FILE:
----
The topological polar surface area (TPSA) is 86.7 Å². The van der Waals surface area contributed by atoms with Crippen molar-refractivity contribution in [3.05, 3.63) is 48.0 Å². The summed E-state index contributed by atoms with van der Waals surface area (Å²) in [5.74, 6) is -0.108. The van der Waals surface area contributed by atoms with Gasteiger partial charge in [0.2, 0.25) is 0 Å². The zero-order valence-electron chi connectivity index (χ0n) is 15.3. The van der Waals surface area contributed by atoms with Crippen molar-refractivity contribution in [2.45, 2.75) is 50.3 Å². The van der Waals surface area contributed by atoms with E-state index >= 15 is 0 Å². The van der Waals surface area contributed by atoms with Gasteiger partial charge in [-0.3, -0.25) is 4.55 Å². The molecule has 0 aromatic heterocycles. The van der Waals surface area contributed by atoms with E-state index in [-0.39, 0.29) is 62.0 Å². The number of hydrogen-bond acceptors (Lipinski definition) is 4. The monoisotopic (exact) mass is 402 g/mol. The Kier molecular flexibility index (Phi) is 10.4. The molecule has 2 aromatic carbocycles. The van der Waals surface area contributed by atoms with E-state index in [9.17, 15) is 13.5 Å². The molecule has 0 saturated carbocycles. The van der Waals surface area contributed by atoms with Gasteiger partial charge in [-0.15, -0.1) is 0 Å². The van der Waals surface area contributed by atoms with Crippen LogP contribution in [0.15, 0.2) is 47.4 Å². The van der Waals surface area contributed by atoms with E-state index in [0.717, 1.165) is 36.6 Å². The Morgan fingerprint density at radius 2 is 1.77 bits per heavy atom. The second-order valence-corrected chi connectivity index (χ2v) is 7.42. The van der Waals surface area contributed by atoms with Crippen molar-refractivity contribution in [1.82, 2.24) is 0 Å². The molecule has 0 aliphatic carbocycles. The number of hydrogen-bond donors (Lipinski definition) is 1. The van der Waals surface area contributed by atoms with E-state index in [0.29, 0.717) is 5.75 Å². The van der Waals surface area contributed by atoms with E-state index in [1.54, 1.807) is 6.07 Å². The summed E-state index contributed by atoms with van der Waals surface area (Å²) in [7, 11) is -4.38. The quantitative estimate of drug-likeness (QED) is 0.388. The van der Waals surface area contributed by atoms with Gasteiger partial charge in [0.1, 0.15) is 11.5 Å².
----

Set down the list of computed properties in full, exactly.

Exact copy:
The topological polar surface area (TPSA) is 86.7 Å². The van der Waals surface area contributed by atoms with Crippen molar-refractivity contribution in [3.05, 3.63) is 48.0 Å². The summed E-state index contributed by atoms with van der Waals surface area (Å²) in [5.74, 6) is -0.108. The van der Waals surface area contributed by atoms with Gasteiger partial charge in [0.2, 0.25) is 0 Å². The zero-order valence-electron chi connectivity index (χ0n) is 15.3. The van der Waals surface area contributed by atoms with Crippen molar-refractivity contribution in [2.45, 2.75) is 50.3 Å². The van der Waals surface area contributed by atoms with E-state index >= 15 is 0 Å². The van der Waals surface area contributed by atoms with Gasteiger partial charge in [-0.3, -0.25) is 4.55 Å². The molecule has 0 aromatic heterocycles. The van der Waals surface area contributed by atoms with E-state index in [-0.39, 0.29) is 62.0 Å². The number of hydrogen-bond acceptors (Lipinski definition) is 4. The monoisotopic (exact) mass is 402 g/mol. The Kier molecular flexibility index (Phi) is 10.4. The molecule has 2 aromatic carbocycles. The van der Waals surface area contributed by atoms with E-state index in [9.17, 15) is 13.5 Å². The molecule has 0 saturated carbocycles. The van der Waals surface area contributed by atoms with Gasteiger partial charge in [-0.15, -0.1) is 0 Å². The van der Waals surface area contributed by atoms with Crippen LogP contribution in [0.15, 0.2) is 47.4 Å². The van der Waals surface area contributed by atoms with E-state index in [0.717, 1.165) is 36.6 Å². The Morgan fingerprint density at radius 2 is 1.77 bits per heavy atom. The second-order valence-corrected chi connectivity index (χ2v) is 7.42. The van der Waals surface area contributed by atoms with Crippen molar-refractivity contribution in [1.82, 2.24) is 0 Å². The molecule has 0 aliphatic carbocycles. The number of hydrogen-bond donors (Lipinski definition) is 1. The van der Waals surface area contributed by atoms with E-state index in [0.29, 0.717) is 5.75 Å². The van der Waals surface area contributed by atoms with E-state index in [1.54, 1.807) is 6.07 Å². The summed E-state index contributed by atoms with van der Waals surface area (Å²) in [7, 11) is -4.38. The quantitative estimate of drug-likeness (QED) is 0.388. The van der Waals surface area contributed by atoms with Gasteiger partial charge in [0.1, 0.15) is 11.5 Å².